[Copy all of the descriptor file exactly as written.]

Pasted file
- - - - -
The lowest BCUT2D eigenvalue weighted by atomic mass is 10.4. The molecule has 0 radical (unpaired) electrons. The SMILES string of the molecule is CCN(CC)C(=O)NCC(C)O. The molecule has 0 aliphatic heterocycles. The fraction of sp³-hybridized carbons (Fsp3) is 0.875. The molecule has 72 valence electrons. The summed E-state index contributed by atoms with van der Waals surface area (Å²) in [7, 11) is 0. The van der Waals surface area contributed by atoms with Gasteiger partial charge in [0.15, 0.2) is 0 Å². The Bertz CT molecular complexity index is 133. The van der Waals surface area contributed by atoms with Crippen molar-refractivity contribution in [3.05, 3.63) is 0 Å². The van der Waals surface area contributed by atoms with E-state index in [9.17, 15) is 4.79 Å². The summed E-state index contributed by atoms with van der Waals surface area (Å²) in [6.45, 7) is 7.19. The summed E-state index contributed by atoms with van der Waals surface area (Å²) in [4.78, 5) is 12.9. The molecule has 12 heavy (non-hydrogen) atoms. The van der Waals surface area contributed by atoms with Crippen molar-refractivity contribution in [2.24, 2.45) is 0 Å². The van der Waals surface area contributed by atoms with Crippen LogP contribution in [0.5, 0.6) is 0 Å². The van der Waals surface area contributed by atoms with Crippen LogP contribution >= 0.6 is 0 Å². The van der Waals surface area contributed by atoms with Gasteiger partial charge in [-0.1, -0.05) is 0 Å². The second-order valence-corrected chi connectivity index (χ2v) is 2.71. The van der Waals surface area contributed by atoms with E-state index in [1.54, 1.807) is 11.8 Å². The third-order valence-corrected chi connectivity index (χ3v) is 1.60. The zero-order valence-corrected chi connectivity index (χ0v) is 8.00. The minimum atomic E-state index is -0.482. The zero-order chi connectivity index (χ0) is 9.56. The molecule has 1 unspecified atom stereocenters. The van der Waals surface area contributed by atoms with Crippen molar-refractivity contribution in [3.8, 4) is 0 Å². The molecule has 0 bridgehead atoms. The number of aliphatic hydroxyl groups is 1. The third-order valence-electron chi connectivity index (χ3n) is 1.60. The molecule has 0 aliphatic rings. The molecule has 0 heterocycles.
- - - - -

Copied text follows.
The lowest BCUT2D eigenvalue weighted by atomic mass is 10.4. The molecule has 0 radical (unpaired) electrons. The SMILES string of the molecule is CCN(CC)C(=O)NCC(C)O. The molecule has 0 aliphatic heterocycles. The fraction of sp³-hybridized carbons (Fsp3) is 0.875. The molecule has 72 valence electrons. The summed E-state index contributed by atoms with van der Waals surface area (Å²) in [7, 11) is 0. The van der Waals surface area contributed by atoms with Gasteiger partial charge in [0.15, 0.2) is 0 Å². The Bertz CT molecular complexity index is 133. The van der Waals surface area contributed by atoms with Crippen molar-refractivity contribution in [3.05, 3.63) is 0 Å². The van der Waals surface area contributed by atoms with E-state index in [9.17, 15) is 4.79 Å². The summed E-state index contributed by atoms with van der Waals surface area (Å²) in [6.45, 7) is 7.19. The summed E-state index contributed by atoms with van der Waals surface area (Å²) in [4.78, 5) is 12.9. The molecule has 12 heavy (non-hydrogen) atoms. The van der Waals surface area contributed by atoms with Crippen molar-refractivity contribution in [2.24, 2.45) is 0 Å². The van der Waals surface area contributed by atoms with Crippen LogP contribution in [0.5, 0.6) is 0 Å². The van der Waals surface area contributed by atoms with Crippen LogP contribution >= 0.6 is 0 Å². The van der Waals surface area contributed by atoms with Gasteiger partial charge in [-0.1, -0.05) is 0 Å². The second-order valence-corrected chi connectivity index (χ2v) is 2.71. The van der Waals surface area contributed by atoms with E-state index in [1.54, 1.807) is 11.8 Å². The third-order valence-corrected chi connectivity index (χ3v) is 1.60. The zero-order valence-corrected chi connectivity index (χ0v) is 8.00. The minimum atomic E-state index is -0.482. The zero-order chi connectivity index (χ0) is 9.56. The molecule has 1 unspecified atom stereocenters. The van der Waals surface area contributed by atoms with Crippen molar-refractivity contribution in [3.8, 4) is 0 Å². The molecule has 0 bridgehead atoms. The number of aliphatic hydroxyl groups is 1. The third-order valence-electron chi connectivity index (χ3n) is 1.60. The molecule has 0 aliphatic rings. The molecule has 0 heterocycles.